State worries about ways to attract school principals

How to fill 600 positions is a concern for 2003-2004

August 07, 2002|By Tanika White | Tanika White,SUN STAFF

There was a time when principals were revered as pillars in the community, up there with the local minister or town doctor. Their main duty was making sure kids behaved long enough to retain the three R's, and it was a position in society that many teachers aspired to fill.

Today, the job is so pressure-packed, and sometimes so little-respected, that school officials are worried about how they will fill the 600 vacancies - nearly 45 percent of the state's principals - expected during the 2003-2004 hiring season.

"It's pretty scary," said state Assistant Superintendent Mary Cary, looking even further ahead to 2005, when 75 percent of the state's middle and high school principals will be eligible for retirement.

To help fill the expected void, the state has created a Principals' Academy for those with less than five years of experience, to give the novices encouragement, tools and a group of peers to commiserate with in the coming years.

"The pressure on the school principal is extraordinary," Cary said. "The principal spends every mental, physical and emotional moment focused on children, families and the community. And it is very difficult."

That's why a three-day support seminar, which wrapped up at Turf Valley last week, is so important, officials said.

In its second year, the academy is a key component of the Maryland Educational Leadership Initiative, designed to attract, train and retain principals.

This year's keynote speaker, Howard County Assistant Superintendent Roger Plunkett, helped put the principal's job into perspective Friday, when he spoke to the 150 fledgling leaders before their last day of workshops and brainstorming.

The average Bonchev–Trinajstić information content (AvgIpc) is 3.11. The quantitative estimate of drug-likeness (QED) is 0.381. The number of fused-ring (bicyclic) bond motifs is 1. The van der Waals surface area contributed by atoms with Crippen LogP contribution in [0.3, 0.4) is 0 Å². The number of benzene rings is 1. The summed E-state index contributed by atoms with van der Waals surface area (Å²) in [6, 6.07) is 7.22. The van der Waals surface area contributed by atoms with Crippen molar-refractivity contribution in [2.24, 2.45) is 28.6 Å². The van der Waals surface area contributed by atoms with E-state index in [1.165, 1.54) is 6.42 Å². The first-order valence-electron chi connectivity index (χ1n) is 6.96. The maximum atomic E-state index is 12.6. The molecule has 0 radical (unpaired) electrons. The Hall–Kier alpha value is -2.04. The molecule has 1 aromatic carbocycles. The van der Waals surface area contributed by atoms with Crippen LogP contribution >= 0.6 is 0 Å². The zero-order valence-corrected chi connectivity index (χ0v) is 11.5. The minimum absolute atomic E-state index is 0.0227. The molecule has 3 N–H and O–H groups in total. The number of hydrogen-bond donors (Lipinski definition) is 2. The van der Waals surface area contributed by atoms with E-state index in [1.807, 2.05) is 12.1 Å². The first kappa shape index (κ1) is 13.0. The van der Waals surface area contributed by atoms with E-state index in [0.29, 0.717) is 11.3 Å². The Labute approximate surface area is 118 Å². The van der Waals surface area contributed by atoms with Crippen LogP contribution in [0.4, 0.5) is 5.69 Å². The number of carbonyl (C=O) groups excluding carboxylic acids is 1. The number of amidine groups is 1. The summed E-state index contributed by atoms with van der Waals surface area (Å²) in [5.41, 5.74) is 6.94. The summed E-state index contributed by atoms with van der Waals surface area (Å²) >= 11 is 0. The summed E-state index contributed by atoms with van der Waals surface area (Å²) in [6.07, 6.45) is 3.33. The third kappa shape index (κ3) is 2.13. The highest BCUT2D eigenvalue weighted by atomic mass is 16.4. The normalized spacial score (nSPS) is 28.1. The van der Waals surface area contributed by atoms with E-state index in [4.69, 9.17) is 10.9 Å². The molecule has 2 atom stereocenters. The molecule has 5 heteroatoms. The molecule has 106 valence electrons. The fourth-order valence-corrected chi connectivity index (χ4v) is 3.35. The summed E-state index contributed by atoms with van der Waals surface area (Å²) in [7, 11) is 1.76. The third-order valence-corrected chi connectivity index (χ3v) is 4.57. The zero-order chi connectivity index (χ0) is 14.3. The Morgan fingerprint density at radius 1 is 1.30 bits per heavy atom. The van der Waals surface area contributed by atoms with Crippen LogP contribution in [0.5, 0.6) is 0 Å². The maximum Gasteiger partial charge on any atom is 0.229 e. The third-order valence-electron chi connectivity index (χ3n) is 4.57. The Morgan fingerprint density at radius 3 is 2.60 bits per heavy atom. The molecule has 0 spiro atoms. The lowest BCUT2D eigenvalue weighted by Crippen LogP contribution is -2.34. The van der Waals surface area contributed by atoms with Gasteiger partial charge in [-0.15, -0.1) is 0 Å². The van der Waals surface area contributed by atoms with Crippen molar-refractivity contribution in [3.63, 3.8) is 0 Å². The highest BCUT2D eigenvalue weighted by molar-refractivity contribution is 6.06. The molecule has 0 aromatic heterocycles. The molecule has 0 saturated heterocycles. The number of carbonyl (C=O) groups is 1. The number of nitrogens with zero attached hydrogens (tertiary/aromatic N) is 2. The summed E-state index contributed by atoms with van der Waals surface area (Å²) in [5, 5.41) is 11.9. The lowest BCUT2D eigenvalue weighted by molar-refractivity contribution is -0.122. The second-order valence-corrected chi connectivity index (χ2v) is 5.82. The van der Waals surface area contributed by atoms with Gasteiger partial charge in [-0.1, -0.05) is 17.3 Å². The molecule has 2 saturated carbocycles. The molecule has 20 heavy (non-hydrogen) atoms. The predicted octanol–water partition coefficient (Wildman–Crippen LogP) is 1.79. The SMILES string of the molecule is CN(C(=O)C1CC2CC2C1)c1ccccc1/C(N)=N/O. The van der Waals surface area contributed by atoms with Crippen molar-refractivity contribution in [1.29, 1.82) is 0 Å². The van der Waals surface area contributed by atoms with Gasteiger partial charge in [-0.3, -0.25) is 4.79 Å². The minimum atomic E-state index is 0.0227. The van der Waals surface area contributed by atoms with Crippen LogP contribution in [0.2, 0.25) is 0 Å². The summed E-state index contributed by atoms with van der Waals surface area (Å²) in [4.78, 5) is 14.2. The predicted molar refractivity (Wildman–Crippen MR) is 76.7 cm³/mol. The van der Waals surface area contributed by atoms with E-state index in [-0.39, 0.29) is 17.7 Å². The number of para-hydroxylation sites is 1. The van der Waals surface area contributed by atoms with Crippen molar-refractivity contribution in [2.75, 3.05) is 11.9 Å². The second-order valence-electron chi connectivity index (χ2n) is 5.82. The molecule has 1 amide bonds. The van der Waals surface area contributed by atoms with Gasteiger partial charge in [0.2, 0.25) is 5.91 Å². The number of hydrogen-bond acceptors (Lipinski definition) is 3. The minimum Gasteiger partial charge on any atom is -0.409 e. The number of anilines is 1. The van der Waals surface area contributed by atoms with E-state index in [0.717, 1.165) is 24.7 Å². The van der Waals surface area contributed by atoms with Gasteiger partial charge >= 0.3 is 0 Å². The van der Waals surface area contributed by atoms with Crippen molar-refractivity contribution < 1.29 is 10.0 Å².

"The tone that you set impacts lives not just from the time the first bell rings to the last bell rings, but 24 hours a day," Plunkett said, before telling a poignant story about a student who found his name in a telephone book when she was abandoned by her drug-addicted father. "You are impacting lives in an important way. You are affecting generations. The success of your students rests in what you can provide."

For some, that's a heavy, heavy load to bear.

"Leaving no child behind is quite a difficult task," said Stephanie Wesolowski, who became principal last year at John Hanson Middle School in Charles County. "It becomes very stressful when you're held to really high standards, and you're not given all the resources. The burnout rate is just because of the day-to-day trying to please people who have a thousand different agendas."

Wesolowski said her first year on the job was much harder than she expected. "You find that you can't just focus on kids, which is why you went into it in the first place," she said.

Principals have to wear many more hats than they ever had to before, and they are expected to wear them all well, state schools Superintendent Nancy S. Grasmick said.

"It's an impossibility and a disincentive," she said.

Also, accountants and car salesmen can earn more money.

"Young people today look and say, `I can go into business, and I can make this kind of money, or I can go into education,'" said Cary. "And so many are saying no to education."

The state's educational leadership initiative hopes to change things by encouraging school systems to pay principals more competitively and also clear their plates of the countless mounds of minutiae that have been steadily added to their job descriptions.

The thought is that if the state can get a principal's job to look more attractive, then maybe officials can avoid mass vacancies.

In the meantime, officials want to make the job look more attractive to those already in it.

That's where the academy comes in.

"We're hoping it's a retention strategy," Cary said. "That these babies, these new leaders, will say, `Yes, I am being supported and, yes, I will continue this worthy work.'"

For many, the academy is the resource new leaders need to keep them motivated.

"We all have the hard job of: How do kids learn, and how do we make it so that kids can learn?" said Carolyn Johnston, principal of Fruitland Primary School in Wicomico County. "The networking here is the important part. I'm ready now to roll up my sleeves and go back to school and start working."

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